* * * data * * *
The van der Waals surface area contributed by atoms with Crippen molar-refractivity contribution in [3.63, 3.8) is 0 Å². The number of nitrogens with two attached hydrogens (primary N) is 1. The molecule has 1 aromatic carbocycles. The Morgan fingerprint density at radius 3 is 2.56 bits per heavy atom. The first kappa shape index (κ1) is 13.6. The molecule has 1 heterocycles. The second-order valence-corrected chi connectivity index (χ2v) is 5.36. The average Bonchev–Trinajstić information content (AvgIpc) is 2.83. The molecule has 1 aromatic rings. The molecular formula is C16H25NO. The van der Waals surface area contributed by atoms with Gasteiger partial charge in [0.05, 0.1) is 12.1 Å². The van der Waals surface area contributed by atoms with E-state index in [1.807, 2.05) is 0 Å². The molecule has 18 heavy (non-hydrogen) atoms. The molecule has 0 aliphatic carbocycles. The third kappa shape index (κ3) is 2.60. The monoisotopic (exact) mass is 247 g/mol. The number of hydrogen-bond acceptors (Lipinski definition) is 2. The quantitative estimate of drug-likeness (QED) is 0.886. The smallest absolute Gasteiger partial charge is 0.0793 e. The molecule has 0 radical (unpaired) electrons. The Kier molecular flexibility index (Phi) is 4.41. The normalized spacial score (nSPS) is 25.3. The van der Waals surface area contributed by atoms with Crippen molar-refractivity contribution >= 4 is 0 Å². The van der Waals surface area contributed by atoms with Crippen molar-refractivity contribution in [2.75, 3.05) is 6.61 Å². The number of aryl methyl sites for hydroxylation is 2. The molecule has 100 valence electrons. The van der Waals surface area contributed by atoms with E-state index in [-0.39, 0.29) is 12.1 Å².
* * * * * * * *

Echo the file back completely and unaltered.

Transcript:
The van der Waals surface area contributed by atoms with Crippen molar-refractivity contribution in [3.63, 3.8) is 0 Å². The number of nitrogens with two attached hydrogens (primary N) is 1. The molecule has 1 aromatic carbocycles. The Morgan fingerprint density at radius 3 is 2.56 bits per heavy atom. The first kappa shape index (κ1) is 13.6. The molecule has 1 heterocycles. The second-order valence-corrected chi connectivity index (χ2v) is 5.36. The average Bonchev–Trinajstić information content (AvgIpc) is 2.83. The molecule has 1 aromatic rings. The molecular formula is C16H25NO. The van der Waals surface area contributed by atoms with Gasteiger partial charge in [0.05, 0.1) is 12.1 Å². The van der Waals surface area contributed by atoms with E-state index in [1.807, 2.05) is 0 Å². The molecule has 18 heavy (non-hydrogen) atoms. The molecule has 0 aliphatic carbocycles. The third kappa shape index (κ3) is 2.60. The monoisotopic (exact) mass is 247 g/mol. The number of hydrogen-bond acceptors (Lipinski definition) is 2. The quantitative estimate of drug-likeness (QED) is 0.886. The smallest absolute Gasteiger partial charge is 0.0793 e. The molecule has 0 radical (unpaired) electrons. The Kier molecular flexibility index (Phi) is 4.41. The normalized spacial score (nSPS) is 25.3. The van der Waals surface area contributed by atoms with Crippen molar-refractivity contribution >= 4 is 0 Å². The van der Waals surface area contributed by atoms with Crippen molar-refractivity contribution in [2.75, 3.05) is 6.61 Å². The number of aryl methyl sites for hydroxylation is 2. The molecule has 100 valence electrons. The van der Waals surface area contributed by atoms with E-state index in [-0.39, 0.29) is 12.1 Å².